Oh, here we go, another pocket knife, right? WRONG! This titanium cut micro blade EDC pocket knife is cut above the rest. While there are many high-quality pocket knives already out there, this one has the potential to be the bellwether in the EDC Category.
The primary draw to this product is the combination of its very inconspicuous look and its keychain integration. Hanging off whatever kye chain you already possess, it will hardly be in your way. Your car keys will be more of an obstruction than this thinly crafted, yet durable tool.
Features/Pros – Let’s Get to the Good Stuff
Looks can be deceiving and when you first lay eyes on it, it seems like just another tchotchke item you will get for your dear old dad on his birthday. While it may be a present for his birthday, it sure won’t be just another side dish to his main course; it will be the filet mignon.
The ease and accessibility begin with the size and at a welcoming 3.75″ opened, it sure serves its purpose in that regard. However, the excellent feature is that it is only 2.24″ when closed; hardly bigger than a large paper clip. Slip it in your pocket, put it on your key-chain, stick it in your bait and tackle box; there is really no place you couldn’t make the WESN knife fit. Which begs a mention of why it’s called the WESN knife in the first place. WESN stands for the cardinal directions, consisting of West, East, South, North — meaning, you can bring it anywhere you can go without trouble.
Okay, maybe it’ll do its job, but for how long? It’s rare that you find a good product that has carefully chosen quality materials at affordable prices. The gentlemen who designed this didn’t skimp on quality. The WESN is built with grade 5 titanium and AUS8 steel. If you know anything about grade 5 titanium, it accounts for 50% of the total titanium usage, globally. That’s because it’s some of the strongest titanium in the world, yet still maintains a lightweight; a primary expectation when the founder of WESN designed this knife. AUS8 steel has the draw of its popularity among the military and police forces. This type of steel is also cheap to make since it’s manufactured in Japan, instead of the US.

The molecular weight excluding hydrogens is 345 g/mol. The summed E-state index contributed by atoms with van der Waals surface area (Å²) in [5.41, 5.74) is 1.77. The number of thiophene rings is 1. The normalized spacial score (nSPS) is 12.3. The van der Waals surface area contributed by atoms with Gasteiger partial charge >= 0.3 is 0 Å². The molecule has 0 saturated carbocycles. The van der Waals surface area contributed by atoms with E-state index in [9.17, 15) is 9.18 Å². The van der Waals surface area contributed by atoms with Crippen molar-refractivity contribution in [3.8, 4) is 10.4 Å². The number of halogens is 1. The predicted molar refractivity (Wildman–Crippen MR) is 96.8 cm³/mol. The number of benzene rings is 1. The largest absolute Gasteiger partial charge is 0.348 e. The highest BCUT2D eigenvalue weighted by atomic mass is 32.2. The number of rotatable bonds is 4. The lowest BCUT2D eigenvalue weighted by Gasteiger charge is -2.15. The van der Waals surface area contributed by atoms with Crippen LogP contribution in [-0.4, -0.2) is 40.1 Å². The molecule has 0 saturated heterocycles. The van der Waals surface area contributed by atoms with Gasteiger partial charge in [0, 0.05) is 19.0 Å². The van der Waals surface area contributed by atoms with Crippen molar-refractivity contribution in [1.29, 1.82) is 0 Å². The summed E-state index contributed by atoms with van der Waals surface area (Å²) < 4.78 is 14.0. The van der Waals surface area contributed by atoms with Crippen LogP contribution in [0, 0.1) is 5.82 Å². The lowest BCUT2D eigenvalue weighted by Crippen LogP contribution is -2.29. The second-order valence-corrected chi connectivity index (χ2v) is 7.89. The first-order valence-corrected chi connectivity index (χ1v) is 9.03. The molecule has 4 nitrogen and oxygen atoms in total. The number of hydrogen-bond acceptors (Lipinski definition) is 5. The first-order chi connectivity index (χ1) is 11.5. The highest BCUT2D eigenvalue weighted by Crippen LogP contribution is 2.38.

The designer believes so much in this knife that it has a lifetime warranty so that you can always get a replacement if something affecting its utility.
The WESN knife has a virtually unlimited everyday use. The main features that contribute to its utility are an upswept tip, its double edge on the blade, and compound grind. Because of these carefully thought out details, it can be used for everything from caving wood, striking flint, cutting fruit when camping or even opening an ice-cold bottle of beer. Many guys or gals out there who are EDC knife carriers enjoy being the useful type who always come prepared. But they always get a chuckle for whipping out a 5 to 6 inches pocket blade like they just came from boar hunting.
Seems like the perfect tool to give someone this holiday season; just make sure they open it at the beginning of the present opening!
Cons — Nothing’s perfect
The knife while appealing to the masses for its practicality, comes with a ball detent which helps keep it in place. This means that it is not spring loaded when opening it and will require some force to open it. Not too much of a hindrance, except that you won’t be able to open it with one hand if your hands are full.
Many customers have shown a desire for getting rid of the clip that comes with the knife. Albeit, very small, some ave argues that it takes away from the sleekness of carrying it in close quarter areas like shirt pockets or even Altoid cans, according to one particular review.
If you decide to purchase the leather sheath that can hold the knife as an alternative carrying method to a keychain, you will have to carry it in a pocket. Again, nothing that’s going to affect the small size and discreet appearance, but the leather sheath does not come with any piece that could attach on to a belt or key hook. the sheath is mainly for the look and a little extra protection.